Dec 5, 2021 • 9M

Time Happens Twice a Day

I'm wishing for it and living in the before and after and forgetting all about the one happening now.

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If you thought the world was supposed to make sense, you were wrong. The covers are pulled back on Bedletter as we dive into what makes us unique, how powerful our minds are, and why it all matters.
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The other day I was pouring through YouTube videos, crawling down rabbit holes, refreshing new clips every ten or fifteen minutes. Nothing was connected. It was video game reviews, politics, then a tutorial on French pressing coffee. Music videos for the new country songs I’ve been vibing out to. And boy, have I. Country music—the hidden genre I always thought I hated but am winding up loving. It’s strange, but I’m here for it. Just shrugging my shoulders and crawling down rabbit holes all the time and letting the mud stain me up.

Along the way, I heard a quote. One of those blurbs that floats in past your ear drums and in a moment you know you won’t forget it, even if the context was utterly pointless. And this context was utterly pointless.

Even a broken clock is right twice a day.

I’m a package fanatic. Box up a phrase in the right way and I’m sold and jotting the letters down in my journal and reminiscing on them for too long. Wallowing in them like a pig out on the farm. Even an idiot is right sometimes. Nope, that’s not packaged right enough. That’s a no-brainer, a given, a little life-trope that turns out true every once in a while. But a clock? There it is. And there it went, floating, dubbing out loud across the back of the front of my skull. Just right enough.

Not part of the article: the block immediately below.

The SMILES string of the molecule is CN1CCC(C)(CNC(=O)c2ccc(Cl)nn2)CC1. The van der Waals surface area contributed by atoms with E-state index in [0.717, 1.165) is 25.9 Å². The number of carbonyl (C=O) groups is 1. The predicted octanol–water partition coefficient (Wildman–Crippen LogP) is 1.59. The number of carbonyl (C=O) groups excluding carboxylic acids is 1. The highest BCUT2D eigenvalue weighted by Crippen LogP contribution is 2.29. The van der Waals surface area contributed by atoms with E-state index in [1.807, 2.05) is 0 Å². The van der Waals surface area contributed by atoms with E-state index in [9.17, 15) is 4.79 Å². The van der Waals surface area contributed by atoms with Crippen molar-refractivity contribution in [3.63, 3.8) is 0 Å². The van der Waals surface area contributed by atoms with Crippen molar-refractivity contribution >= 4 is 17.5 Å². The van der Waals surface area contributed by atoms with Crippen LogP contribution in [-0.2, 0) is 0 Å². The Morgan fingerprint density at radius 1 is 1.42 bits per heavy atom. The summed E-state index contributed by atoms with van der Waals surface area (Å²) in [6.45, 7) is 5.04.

And I suppose a broken clock is right twice a day. Two minutes of every twenty-four hours it gets to chime and cry like the town drunk just how right it really is. I love that—even something as useless as a broken clock can be valued for a slice of the time-pie every light cycle. That feels familiar.

I’m a broken clock. That must be it. Obsessed with the passing of time and the remembering of it, the jotting of it, the recording of it all, like I’m falling down and down and trying to grab the straws, the rope, the handles, anything that can anchor the world for just a minute. Pause it all and let me breathe. But it doesn’t. It just ticks on, ever on and on, and leaves me behind and I feel it. But it drags me all the same. Kicking and screaming and reeling out, living in the past and the future but always accidently existing in the present. So I’m preoccupied by time. The idea of it, the passage of it, the forming of new times and the graveyard of old ones. Troubled and haunted, walking through it all the same.

It’s seamless and perfect. Everything the same, like a row of blank dominoes lined up one after another, tipping and tipping with exact cadence. And they do, they always do and there’s not a damn thing you could ever do to pause ‘em, stop ‘em, switch ‘em all up. But even a broken clock can be in the right frame of mind twice every day. And I feel like a broken clock. Most of the moments I burrow in are strange and uncomfortable and seem to be ten minutes off, two hours behind or ahead. And twice a day I catch a weird little glimpse at what real life is like. I smile at it, wink at it, and I’m all right. But just for sixty seconds, and another sixty later on.

Two hits of exactitude doesn’t always feel like enough. Sometimes when I’m smearing all over the place and neurotic and wrung, I wish I could be right all the time. Wish I could feel in place, in time. But then I’m reminded that I’m three minutes off, and the right digits might sweep by soon, but they’ll disintegrate again and I’ll sit and tap my knees in the sunshine and imagine rain. The leaves will blow down and scatter across the pavement like dust and dog hair in the corner of the living room, and the world will die and remind you it’s dying.